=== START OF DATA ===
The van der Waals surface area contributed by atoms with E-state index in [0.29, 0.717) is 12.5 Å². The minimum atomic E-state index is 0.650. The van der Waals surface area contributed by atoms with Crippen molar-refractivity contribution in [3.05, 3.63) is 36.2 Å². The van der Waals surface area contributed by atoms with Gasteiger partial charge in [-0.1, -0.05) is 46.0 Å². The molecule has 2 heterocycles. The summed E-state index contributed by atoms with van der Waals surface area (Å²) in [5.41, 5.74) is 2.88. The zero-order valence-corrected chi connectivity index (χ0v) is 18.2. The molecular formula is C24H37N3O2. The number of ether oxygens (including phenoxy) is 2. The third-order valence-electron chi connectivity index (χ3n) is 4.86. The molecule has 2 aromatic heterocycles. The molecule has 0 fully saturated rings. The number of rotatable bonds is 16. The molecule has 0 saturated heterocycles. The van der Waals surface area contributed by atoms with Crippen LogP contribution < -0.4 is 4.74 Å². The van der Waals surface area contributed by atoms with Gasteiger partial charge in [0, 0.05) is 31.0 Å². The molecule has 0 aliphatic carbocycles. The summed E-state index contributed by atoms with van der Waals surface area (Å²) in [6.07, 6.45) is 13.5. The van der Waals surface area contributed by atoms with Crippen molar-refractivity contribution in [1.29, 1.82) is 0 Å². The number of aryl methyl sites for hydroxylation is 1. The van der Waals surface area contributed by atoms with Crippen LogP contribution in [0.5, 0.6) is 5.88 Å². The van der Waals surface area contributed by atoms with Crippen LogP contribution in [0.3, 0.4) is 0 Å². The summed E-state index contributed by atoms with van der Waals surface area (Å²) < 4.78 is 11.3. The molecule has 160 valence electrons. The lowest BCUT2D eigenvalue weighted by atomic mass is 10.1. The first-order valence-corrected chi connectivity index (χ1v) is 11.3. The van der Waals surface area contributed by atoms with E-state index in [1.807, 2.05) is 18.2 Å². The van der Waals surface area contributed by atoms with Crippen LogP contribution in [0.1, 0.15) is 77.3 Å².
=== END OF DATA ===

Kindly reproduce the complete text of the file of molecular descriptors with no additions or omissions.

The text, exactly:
The van der Waals surface area contributed by atoms with E-state index in [0.29, 0.717) is 12.5 Å². The minimum atomic E-state index is 0.650. The van der Waals surface area contributed by atoms with Crippen molar-refractivity contribution in [3.05, 3.63) is 36.2 Å². The van der Waals surface area contributed by atoms with Gasteiger partial charge in [-0.1, -0.05) is 46.0 Å². The molecule has 2 heterocycles. The summed E-state index contributed by atoms with van der Waals surface area (Å²) in [5.41, 5.74) is 2.88. The zero-order valence-corrected chi connectivity index (χ0v) is 18.2. The molecular formula is C24H37N3O2. The number of ether oxygens (including phenoxy) is 2. The third-order valence-electron chi connectivity index (χ3n) is 4.86. The molecule has 2 aromatic heterocycles. The molecule has 0 fully saturated rings. The number of rotatable bonds is 16. The molecule has 0 saturated heterocycles. The van der Waals surface area contributed by atoms with Crippen LogP contribution < -0.4 is 4.74 Å². The van der Waals surface area contributed by atoms with Gasteiger partial charge in [0, 0.05) is 31.0 Å². The molecule has 0 aliphatic carbocycles. The summed E-state index contributed by atoms with van der Waals surface area (Å²) in [6.07, 6.45) is 13.5. The van der Waals surface area contributed by atoms with Crippen molar-refractivity contribution in [1.29, 1.82) is 0 Å². The number of aryl methyl sites for hydroxylation is 1. The van der Waals surface area contributed by atoms with Crippen LogP contribution in [0.5, 0.6) is 5.88 Å². The van der Waals surface area contributed by atoms with Crippen LogP contribution in [0.3, 0.4) is 0 Å². The summed E-state index contributed by atoms with van der Waals surface area (Å²) < 4.78 is 11.3. The molecule has 160 valence electrons. The lowest BCUT2D eigenvalue weighted by atomic mass is 10.1. The first-order valence-corrected chi connectivity index (χ1v) is 11.3. The van der Waals surface area contributed by atoms with E-state index in [1.807, 2.05) is 18.2 Å². The van der Waals surface area contributed by atoms with Crippen LogP contribution in [0.1, 0.15) is 77.3 Å².